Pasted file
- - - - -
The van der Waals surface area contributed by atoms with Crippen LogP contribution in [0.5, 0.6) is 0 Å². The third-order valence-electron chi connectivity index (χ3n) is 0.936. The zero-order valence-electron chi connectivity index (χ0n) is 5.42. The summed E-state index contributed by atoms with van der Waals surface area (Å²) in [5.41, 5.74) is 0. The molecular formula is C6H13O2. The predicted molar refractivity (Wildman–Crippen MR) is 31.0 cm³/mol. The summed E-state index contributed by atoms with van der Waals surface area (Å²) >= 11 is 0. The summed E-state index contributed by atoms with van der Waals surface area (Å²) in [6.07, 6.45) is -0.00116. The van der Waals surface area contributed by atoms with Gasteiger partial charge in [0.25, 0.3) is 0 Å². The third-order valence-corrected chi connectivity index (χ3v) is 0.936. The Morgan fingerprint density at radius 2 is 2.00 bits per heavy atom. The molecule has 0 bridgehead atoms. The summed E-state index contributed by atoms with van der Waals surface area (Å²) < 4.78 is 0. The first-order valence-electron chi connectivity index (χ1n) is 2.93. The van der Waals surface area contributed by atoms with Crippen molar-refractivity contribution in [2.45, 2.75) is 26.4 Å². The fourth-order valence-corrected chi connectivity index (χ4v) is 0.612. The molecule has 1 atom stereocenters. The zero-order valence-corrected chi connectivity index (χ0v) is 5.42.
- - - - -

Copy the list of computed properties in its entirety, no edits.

The van der Waals surface area contributed by atoms with Crippen LogP contribution in [0.5, 0.6) is 0 Å². The third-order valence-electron chi connectivity index (χ3n) is 0.936. The zero-order valence-electron chi connectivity index (χ0n) is 5.42. The summed E-state index contributed by atoms with van der Waals surface area (Å²) in [5.41, 5.74) is 0. The molecular formula is C6H13O2. The predicted molar refractivity (Wildman–Crippen MR) is 31.0 cm³/mol. The summed E-state index contributed by atoms with van der Waals surface area (Å²) >= 11 is 0. The summed E-state index contributed by atoms with van der Waals surface area (Å²) in [6.07, 6.45) is -0.00116. The van der Waals surface area contributed by atoms with Gasteiger partial charge in [0.25, 0.3) is 0 Å². The third-order valence-corrected chi connectivity index (χ3v) is 0.936. The Morgan fingerprint density at radius 2 is 2.00 bits per heavy atom. The molecule has 0 bridgehead atoms. The summed E-state index contributed by atoms with van der Waals surface area (Å²) < 4.78 is 0. The first-order valence-electron chi connectivity index (χ1n) is 2.93. The van der Waals surface area contributed by atoms with Crippen molar-refractivity contribution in [2.45, 2.75) is 26.4 Å². The fourth-order valence-corrected chi connectivity index (χ4v) is 0.612. The molecule has 1 atom stereocenters. The zero-order valence-corrected chi connectivity index (χ0v) is 5.42.